A: When I review my 20-plus-years writing career, I realize I am. I joyfully challenge myself to improve. I love fitting the puzzle pieces of an interview together to form something that readers will read, at least once, before lining their cat litter boxes or bird cages with it. One faithful reader, Nancy Welch, a UC Berkeley grad in world literature, wrote yesterday to say she had followed my career from day one and, ď. . . your writing has gone from an awed ingťnue to journalistic excellence.Ē Iíd never met her, honestly, and I didnít pay her to say that.

Q: Celebrities and VIPs, who have been interviewed ad infinitum, often say yours was the most enjoyable. Why is that?
A: Because I was a cat in a former life. My curiosity killed me nine times until I became a human. Now curiosity fuels my creativity. Iím always thinking up quirky questions that, when pondered and answered, reveal to my subjects aspects of themselves that were heretofore unknown.

Q: Dina Ruiz Eastwood says her favorite of your signature offbeat interview questions is: in what ways are you a weirdo? So?
A: Got another two hours? OK, this may be enough: If you pass me on the ďwreckĒ trail along Monterey Bay, Iím the one riding a dorky looking bike with extended handlebars. Iím wearing a red poncho flying behind me like Little Red Riding Hood, and Iím grinning and ringing my newly installed bike bell.

Q: Sounds more geeky than weird. Anyway, you say your writing started with poetry?
A: Yes. At age six I wrote: ďRoses are red, violets are blue; I like peanut butter, can you swim?Ē Then, 22 years ago, I marched into the Carmel Pine Cone newspaper and demanded to write a poetry column, as I had bi-monthly for The Monterey County Herald (Iíd also started writing feature articles for them). The Cone wasnít interested. Instead, they needed a society writer. All I had to do was wield a camera (my clunky Canon AE-1 in those days), quaff champagne, devour hors díoeuvres (I eventually learned to spell it) and brazenly corner celebrities and grill them.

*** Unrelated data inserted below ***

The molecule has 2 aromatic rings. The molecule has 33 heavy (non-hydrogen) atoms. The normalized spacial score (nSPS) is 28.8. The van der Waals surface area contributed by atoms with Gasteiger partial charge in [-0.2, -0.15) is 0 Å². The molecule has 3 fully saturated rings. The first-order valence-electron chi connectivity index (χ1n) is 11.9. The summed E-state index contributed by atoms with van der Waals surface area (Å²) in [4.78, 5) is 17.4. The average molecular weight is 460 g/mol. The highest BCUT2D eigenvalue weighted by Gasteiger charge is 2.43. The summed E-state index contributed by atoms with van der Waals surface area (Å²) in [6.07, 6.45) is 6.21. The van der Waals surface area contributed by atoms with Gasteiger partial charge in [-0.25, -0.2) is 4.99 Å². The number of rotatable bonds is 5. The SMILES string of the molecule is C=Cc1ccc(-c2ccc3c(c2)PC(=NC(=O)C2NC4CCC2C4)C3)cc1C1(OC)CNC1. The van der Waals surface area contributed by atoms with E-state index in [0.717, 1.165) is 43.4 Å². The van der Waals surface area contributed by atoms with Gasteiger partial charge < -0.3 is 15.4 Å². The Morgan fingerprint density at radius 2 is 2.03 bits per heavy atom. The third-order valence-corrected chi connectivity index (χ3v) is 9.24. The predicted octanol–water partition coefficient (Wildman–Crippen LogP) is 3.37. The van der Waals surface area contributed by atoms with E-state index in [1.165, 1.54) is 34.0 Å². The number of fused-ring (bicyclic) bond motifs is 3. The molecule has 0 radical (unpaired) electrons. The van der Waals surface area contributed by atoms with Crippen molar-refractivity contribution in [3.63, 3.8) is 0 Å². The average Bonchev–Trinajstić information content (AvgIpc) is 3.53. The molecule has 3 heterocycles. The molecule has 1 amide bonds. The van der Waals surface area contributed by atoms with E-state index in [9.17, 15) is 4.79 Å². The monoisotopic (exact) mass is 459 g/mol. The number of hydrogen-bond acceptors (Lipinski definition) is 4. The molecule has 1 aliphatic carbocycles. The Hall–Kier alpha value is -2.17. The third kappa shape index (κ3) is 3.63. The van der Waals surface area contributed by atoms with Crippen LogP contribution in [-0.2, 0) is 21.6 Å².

Q: What has this got to do with verse?
A: Because, poetry is capturing the essence of a person, place or thing, and my years of writing it had well prepared me for profiling people.

Q: Who was your scariest interview?
A: James Bond.

Q: Who?
A: Sean Connery. It was at the Marvin Davis party during the AT&T Pebble Beach National Pro-Am golf tourney. I had no problem interviewing Michael Keaton, Billionaire Davis and his glam wife, Famous Amos, Robert Wagner, etc. But when I walked up to this towering paragon of incisive wit and self-assuredness, I was rendered speechless. It was a non-interview. Another one was Clint Eastwood. He was on Maui and I was here, with a lousy fever, wearing a headset while lying in my Bark-a-lounger. I couldnít type as fast as he talked (I always use a computer) and I was too shy to ask him to slow down. Man, did I sweat it.
However, it was worth it, because not only will it appear in StarWords, but he also wrote a foreword to the book.

Q: Hereís a question Iíve always wanted to ask: in what ways are you suicidal?